The Gulf Goes Green

Facing the combined effects of Covid-19 and an oil crisis, GCC governments and banks are looking to accelerate economic diversification and transition to sustainable finance.

Masdar City, Abu Dhabi, UAE. Buildings equipped with rooftop solar panels, part of efforts to create a sustainable city that produces its own alternative energy.

Last June, First Abu Dhabi Bank, the biggest lender in the United Arab Emirates, issued the Gulf region’s first Hong Kong dollar–denominated green bond. Although modest in size, the HK$750 million, five-year bond suggests that banks in Gulf Cooperation Council states are feeling the need to curtail their dependence on the oil economy and explore new financing tools.

“Until recently, the focus across the GCC has been on economically crucial hydrocarbon industries that have been fueling GDP growth for nearly 100 years,” says Rula Al Qadi, head of Group Funding, Group Treasury, at FAB. “The advent of diversification has seen, and will see, an increased focus on sustainable and green finance.”

Sustainable finance is a fast-growing, $30 trillion global market. In 2019, assets invested in line with environmental, social and governance (ESG) principles grew by 17%. In the Middle East, however, it’s still nascent. While the overall green bond market was worth over $230 billion last year, it reached only $2 billion in the Middle East and North Africa (MENA) region.

The growth potential, however, is considerable, and local stakeholders are stepping up their game.

“The oil-rich countries of the GCC are starting to go green, creating the space for a viable market for green finance,” says Rola Abu Manneh, CEO of Standard Chartered UAE. “Like the rest of the world, the GCC is committed to diversifying its economy away from fossil fuels and aims to reduce its dependence on oil, which makes its economy vulnerable to falling energy prices. It also wants to respond to growing demands for action on climate change from policymakers and multilaterals.”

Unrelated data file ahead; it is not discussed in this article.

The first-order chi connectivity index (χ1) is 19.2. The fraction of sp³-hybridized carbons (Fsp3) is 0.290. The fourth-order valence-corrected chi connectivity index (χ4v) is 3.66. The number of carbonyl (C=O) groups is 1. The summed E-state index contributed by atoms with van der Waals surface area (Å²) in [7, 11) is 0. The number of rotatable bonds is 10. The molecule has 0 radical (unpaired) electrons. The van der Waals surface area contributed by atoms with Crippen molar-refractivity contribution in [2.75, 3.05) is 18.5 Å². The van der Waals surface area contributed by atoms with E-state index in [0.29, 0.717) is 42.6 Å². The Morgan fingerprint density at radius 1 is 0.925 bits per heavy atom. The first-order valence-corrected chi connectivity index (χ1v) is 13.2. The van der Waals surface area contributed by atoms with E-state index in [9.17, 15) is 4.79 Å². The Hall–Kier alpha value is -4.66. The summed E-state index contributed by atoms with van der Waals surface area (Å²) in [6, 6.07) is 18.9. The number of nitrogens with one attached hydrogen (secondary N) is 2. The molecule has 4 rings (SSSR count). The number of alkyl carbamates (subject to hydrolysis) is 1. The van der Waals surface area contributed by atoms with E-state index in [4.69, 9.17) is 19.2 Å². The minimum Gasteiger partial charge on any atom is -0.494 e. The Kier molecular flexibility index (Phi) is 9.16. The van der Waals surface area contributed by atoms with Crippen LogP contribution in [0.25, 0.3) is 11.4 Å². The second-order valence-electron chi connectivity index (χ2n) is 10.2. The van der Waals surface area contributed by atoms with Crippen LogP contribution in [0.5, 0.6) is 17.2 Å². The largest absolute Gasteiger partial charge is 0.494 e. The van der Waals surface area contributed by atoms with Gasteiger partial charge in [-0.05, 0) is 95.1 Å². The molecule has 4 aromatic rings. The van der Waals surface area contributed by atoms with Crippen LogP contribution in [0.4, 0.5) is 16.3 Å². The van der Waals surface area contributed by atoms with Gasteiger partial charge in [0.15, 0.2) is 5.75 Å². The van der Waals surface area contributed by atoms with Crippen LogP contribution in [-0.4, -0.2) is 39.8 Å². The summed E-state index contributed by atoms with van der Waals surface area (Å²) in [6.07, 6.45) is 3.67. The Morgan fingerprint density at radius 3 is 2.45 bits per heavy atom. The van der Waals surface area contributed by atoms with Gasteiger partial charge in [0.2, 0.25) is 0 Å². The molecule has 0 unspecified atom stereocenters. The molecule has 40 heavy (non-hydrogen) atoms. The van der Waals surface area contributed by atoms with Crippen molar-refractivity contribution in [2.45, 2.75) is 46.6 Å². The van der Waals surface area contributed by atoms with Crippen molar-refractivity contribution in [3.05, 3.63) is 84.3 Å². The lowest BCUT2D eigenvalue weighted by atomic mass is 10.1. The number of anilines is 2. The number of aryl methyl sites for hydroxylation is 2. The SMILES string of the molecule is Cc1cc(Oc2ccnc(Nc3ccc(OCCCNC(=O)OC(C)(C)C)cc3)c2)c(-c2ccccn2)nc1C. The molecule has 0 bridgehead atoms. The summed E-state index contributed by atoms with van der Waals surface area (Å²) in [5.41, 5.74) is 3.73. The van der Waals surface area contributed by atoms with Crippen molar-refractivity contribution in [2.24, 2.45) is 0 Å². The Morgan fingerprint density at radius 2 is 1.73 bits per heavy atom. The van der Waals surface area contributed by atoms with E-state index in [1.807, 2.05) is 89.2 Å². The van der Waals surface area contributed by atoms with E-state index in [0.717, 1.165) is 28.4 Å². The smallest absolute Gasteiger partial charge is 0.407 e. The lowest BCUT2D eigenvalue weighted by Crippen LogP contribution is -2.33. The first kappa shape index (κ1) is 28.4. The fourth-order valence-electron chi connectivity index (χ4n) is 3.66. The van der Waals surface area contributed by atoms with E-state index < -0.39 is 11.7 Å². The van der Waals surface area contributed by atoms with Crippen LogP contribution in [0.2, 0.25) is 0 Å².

In the GCC, the UAE is the epicenter of the transition, with Dubai and Abu Dhabi competing to establish themselves as green hubs. The federation has rolled out several national plans, including UAE Green Agenda 2030 and Abu Dhabi Economic Vision 2030, in line with the United Nations’ Sustainable Development Goals. Over the next 30 years, the UAE aims to cut carbon dioxide emissions by 70% and switch to 50% clean energy.

Green Bonds and Solar Energy

FAB issued the region’s first green bond, a $587 million package, in 2017. Shortly after, the Emirati authorities adopted legislation to provide a clear framework for green federal sovereign bond and sukuk issuance. That same year, Abu Dhabi–based Masdar Clean Energy signed the region’s first green revolving credit facility, a $75 million line, with FAB, Societe Generale Corporate & Investment Banking, Sumitomo Mitsui Banking Corporation and Unicredit.

Since then, the green bond market, in which FAB is a regional pioneer, has achieved strong growth, “and that is expected to continue,” says Al Qadi.

In a region where it rains only about 20 days a year on average, sustainable investments have been mainly focused on solar power systems. An emblematic project is the $870 million Noor Abu Dhabi power plant. When it started operating in April 2019, it was the world’s largest single-site solar farm, covering an area of 7.8 km and with a capacity of 1,177 megawatts. The facility supplies clean electricity to over 200,000 homes.

Investment in sustainable-energy production is expected to trickle down to the real estate sector and boost energy-efficient building projects. “The real estate sector is very conscious now of energy-efficiency standards, implementing long-lasting energy-saving technologies and green building codes,” says Al Qadi.